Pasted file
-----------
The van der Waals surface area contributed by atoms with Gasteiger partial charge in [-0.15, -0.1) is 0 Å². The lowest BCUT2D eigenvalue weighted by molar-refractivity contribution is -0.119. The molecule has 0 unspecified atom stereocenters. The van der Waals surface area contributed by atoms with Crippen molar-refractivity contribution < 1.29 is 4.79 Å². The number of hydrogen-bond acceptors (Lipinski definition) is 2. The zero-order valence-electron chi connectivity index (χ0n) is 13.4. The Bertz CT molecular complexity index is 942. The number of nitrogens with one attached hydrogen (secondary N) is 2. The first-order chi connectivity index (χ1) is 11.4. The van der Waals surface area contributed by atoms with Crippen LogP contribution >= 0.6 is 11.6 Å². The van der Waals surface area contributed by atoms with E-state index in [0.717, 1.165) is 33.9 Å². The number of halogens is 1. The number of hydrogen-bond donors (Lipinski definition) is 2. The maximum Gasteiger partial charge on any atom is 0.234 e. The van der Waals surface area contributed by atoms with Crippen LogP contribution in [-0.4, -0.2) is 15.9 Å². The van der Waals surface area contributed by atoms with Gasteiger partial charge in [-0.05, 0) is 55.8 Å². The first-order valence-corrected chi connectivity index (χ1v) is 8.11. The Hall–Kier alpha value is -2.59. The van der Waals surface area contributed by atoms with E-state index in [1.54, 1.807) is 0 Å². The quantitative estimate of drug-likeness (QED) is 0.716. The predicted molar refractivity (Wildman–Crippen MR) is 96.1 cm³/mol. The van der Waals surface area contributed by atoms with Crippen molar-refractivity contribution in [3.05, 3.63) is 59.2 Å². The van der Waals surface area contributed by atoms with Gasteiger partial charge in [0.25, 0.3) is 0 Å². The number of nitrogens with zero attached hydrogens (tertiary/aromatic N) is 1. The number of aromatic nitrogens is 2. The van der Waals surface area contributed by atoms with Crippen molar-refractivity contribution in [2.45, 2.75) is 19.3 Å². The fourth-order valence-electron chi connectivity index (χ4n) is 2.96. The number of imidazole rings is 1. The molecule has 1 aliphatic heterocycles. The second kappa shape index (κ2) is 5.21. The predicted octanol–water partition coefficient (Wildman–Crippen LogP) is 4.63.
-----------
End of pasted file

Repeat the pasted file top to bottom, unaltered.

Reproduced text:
The van der Waals surface area contributed by atoms with Gasteiger partial charge in [-0.15, -0.1) is 0 Å². The lowest BCUT2D eigenvalue weighted by molar-refractivity contribution is -0.119. The molecule has 0 unspecified atom stereocenters. The van der Waals surface area contributed by atoms with Crippen molar-refractivity contribution < 1.29 is 4.79 Å². The number of hydrogen-bond acceptors (Lipinski definition) is 2. The zero-order valence-electron chi connectivity index (χ0n) is 13.4. The Bertz CT molecular complexity index is 942. The number of nitrogens with one attached hydrogen (secondary N) is 2. The first-order chi connectivity index (χ1) is 11.4. The van der Waals surface area contributed by atoms with Crippen LogP contribution >= 0.6 is 11.6 Å². The van der Waals surface area contributed by atoms with E-state index in [0.717, 1.165) is 33.9 Å². The number of halogens is 1. The number of hydrogen-bond donors (Lipinski definition) is 2. The maximum Gasteiger partial charge on any atom is 0.234 e. The van der Waals surface area contributed by atoms with Crippen LogP contribution in [-0.4, -0.2) is 15.9 Å². The van der Waals surface area contributed by atoms with Gasteiger partial charge in [-0.05, 0) is 55.8 Å². The first-order valence-corrected chi connectivity index (χ1v) is 8.11. The Hall–Kier alpha value is -2.59. The van der Waals surface area contributed by atoms with E-state index in [1.54, 1.807) is 0 Å². The quantitative estimate of drug-likeness (QED) is 0.716. The predicted molar refractivity (Wildman–Crippen MR) is 96.1 cm³/mol. The van der Waals surface area contributed by atoms with Crippen molar-refractivity contribution in [3.05, 3.63) is 59.2 Å². The van der Waals surface area contributed by atoms with Gasteiger partial charge in [0.25, 0.3) is 0 Å². The number of nitrogens with zero attached hydrogens (tertiary/aromatic N) is 1. The number of aromatic nitrogens is 2. The van der Waals surface area contributed by atoms with Crippen molar-refractivity contribution in [2.45, 2.75) is 19.3 Å². The fourth-order valence-electron chi connectivity index (χ4n) is 2.96. The number of imidazole rings is 1. The molecule has 1 aliphatic heterocycles. The second kappa shape index (κ2) is 5.21. The predicted octanol–water partition coefficient (Wildman–Crippen LogP) is 4.63.